An ode to the tortilla Española.
There are certain foods, I’m convinced, that are so familiar to us that we don’t crave unless they’re out of context.
Example? Potatoes. I grew up in an Irish-American family, and we were pretty true to the stereotype in that spuds made cameos almost daily. Baked, twice-baked, smashed, or covered with that packet of Lipton’s onion soup mix, they were cheap and cheerful and a big part of my mom’s go-to routine.
After a while, they lost their charms. I moved to Oregon for college and found myself knee-deep in Thai and Vietnamese food—totally new to me, and totally delicious. I wanted only to learn only about Asian food and this enticing new “fusion” cuisine everyone was talking about. (In my defense, it was the ‘90s.)
Potatoes fell by the wayside. No one around me was cooking or eating them, and they just didn’t occur to me. But after I graduated, I scraped together enough money for a trip to Northwest Spain—the Basque region—with my then-boyfriend. Glasses of wine at cafés were tiny and cheap. Platters of Idiazabal cheese—like Manchego, but even better—came drowning in good olive oil, with sizzling platters of chorizo and bread alongside.
At the end of the afternoon, as people left work and began to stroll—the Spanish paseo—the cafés and bars would throw open their doors. Glimmering on a glass cake stand on nearly every bar was tortilla. Eggs, potatoes, and onions, all layered together in some mysteriously fluffy riff on American quiche that I’d never seen before. It was sold by the slice, with a small glass of red, which you would take out to your sidewalk chair, and sit or smoke or gossip or people-watch.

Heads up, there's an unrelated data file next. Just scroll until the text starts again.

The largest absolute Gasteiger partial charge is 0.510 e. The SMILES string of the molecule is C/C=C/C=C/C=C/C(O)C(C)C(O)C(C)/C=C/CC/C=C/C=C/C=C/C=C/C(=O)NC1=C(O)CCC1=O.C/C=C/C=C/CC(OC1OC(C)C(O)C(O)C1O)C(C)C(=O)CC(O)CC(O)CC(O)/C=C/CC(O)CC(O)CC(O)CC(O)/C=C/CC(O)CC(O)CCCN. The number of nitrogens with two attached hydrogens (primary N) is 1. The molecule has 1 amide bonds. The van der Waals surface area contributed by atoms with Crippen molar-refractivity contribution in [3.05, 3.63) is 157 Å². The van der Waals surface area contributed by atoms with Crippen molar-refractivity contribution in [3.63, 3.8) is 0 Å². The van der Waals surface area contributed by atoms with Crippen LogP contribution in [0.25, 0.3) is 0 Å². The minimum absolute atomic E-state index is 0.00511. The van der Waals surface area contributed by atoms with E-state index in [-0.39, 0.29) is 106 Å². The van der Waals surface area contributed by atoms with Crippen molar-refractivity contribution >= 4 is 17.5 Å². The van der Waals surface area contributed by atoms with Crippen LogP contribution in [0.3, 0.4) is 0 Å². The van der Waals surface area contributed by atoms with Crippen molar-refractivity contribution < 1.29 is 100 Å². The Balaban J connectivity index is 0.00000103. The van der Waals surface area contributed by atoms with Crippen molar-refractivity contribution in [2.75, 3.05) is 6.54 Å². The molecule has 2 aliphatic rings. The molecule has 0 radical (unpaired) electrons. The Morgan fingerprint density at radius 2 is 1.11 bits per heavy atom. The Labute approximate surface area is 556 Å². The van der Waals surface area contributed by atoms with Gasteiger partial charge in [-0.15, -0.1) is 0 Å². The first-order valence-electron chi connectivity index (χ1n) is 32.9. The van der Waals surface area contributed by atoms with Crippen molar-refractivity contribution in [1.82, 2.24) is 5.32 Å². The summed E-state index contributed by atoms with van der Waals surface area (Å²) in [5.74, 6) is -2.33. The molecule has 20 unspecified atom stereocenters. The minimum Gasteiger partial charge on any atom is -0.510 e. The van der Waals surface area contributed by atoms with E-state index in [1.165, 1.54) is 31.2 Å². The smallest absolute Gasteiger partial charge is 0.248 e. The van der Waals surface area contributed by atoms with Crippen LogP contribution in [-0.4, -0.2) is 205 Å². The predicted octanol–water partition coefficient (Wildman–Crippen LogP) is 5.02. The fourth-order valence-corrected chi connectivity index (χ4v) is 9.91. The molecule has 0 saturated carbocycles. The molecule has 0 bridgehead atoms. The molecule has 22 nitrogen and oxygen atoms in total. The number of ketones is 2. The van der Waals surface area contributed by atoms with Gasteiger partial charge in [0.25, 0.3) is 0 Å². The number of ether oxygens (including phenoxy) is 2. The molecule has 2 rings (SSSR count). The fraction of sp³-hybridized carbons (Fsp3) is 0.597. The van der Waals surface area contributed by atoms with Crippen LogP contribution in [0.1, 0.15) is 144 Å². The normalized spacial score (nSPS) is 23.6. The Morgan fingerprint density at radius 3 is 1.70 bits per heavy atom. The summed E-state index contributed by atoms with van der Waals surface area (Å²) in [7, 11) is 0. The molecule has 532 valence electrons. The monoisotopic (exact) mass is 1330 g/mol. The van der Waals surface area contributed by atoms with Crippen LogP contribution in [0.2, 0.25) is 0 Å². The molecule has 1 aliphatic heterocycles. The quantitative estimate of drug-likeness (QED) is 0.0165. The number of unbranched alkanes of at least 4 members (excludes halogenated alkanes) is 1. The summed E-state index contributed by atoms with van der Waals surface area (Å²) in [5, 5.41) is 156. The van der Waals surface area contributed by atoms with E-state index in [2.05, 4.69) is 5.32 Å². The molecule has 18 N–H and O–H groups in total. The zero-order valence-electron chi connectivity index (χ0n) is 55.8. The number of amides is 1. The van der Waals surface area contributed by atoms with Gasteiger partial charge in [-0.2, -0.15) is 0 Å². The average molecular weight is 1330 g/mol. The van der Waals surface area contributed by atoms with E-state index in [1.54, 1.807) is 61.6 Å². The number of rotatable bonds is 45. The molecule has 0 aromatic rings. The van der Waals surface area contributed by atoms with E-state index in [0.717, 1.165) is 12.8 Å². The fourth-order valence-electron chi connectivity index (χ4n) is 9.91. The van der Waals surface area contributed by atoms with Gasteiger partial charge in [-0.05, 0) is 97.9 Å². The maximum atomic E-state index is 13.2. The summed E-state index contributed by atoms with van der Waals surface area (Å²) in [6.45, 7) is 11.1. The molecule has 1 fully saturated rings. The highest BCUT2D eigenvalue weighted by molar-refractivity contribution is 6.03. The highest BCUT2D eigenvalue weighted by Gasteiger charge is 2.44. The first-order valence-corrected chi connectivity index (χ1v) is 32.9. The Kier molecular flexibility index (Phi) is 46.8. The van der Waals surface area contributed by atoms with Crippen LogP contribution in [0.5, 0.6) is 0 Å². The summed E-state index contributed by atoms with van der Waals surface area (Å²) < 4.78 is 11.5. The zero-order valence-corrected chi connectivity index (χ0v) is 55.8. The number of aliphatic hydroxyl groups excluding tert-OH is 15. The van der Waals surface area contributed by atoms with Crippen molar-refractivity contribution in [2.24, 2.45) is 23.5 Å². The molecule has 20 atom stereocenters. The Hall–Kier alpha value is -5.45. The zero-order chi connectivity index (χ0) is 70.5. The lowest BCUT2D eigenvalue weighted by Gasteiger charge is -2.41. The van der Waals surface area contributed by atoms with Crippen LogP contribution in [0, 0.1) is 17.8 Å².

It was divine. How’d they get it so sultry, so fluffy? The answer: Olive oil. Lots of it. “Whatever the recipe,” writes Seamus Mullen (chef of Manhattan Spanish restaurant Tertulia) in his cookbook Hero Food, “one thing is key: abundant olive oil.” Those ho-hum potatoes had been bathed in something like a cup or two of the stuff. Mullen’s own recipe calls for two full cups, although much of it is discarded and doesn’t make it into the finished product.
Properly made tortilla Española requires good seasoning, too: The ingredients are just eggs, olive oil, onions, potatoes, a hint of garlic, and salt, so—health permitting—don’t skimp on the latter. And best of all, tortilla can be served at room temperature. (In Spain, it sits that way for hours, but our USDA would frown on that.) Serve it with Romesco sauce or—as is traditional—on its own, as an easy brunch entrée, a slice to be shoveled into a baggie as you run out the door to work, a late afternoon lunch with a green salad, or even in the early evening, with tiny glasses of vino alongside.
Alex Van Buren is a food and travel writer living in Brooklyn, New York whose work has appeared in Gourmet.com, Bon Appétit, Travel + Leisure, New York Magazine, Martha Stewart Living, and Epicurious. Follow her on Twitter and Instagram @alexvanburen.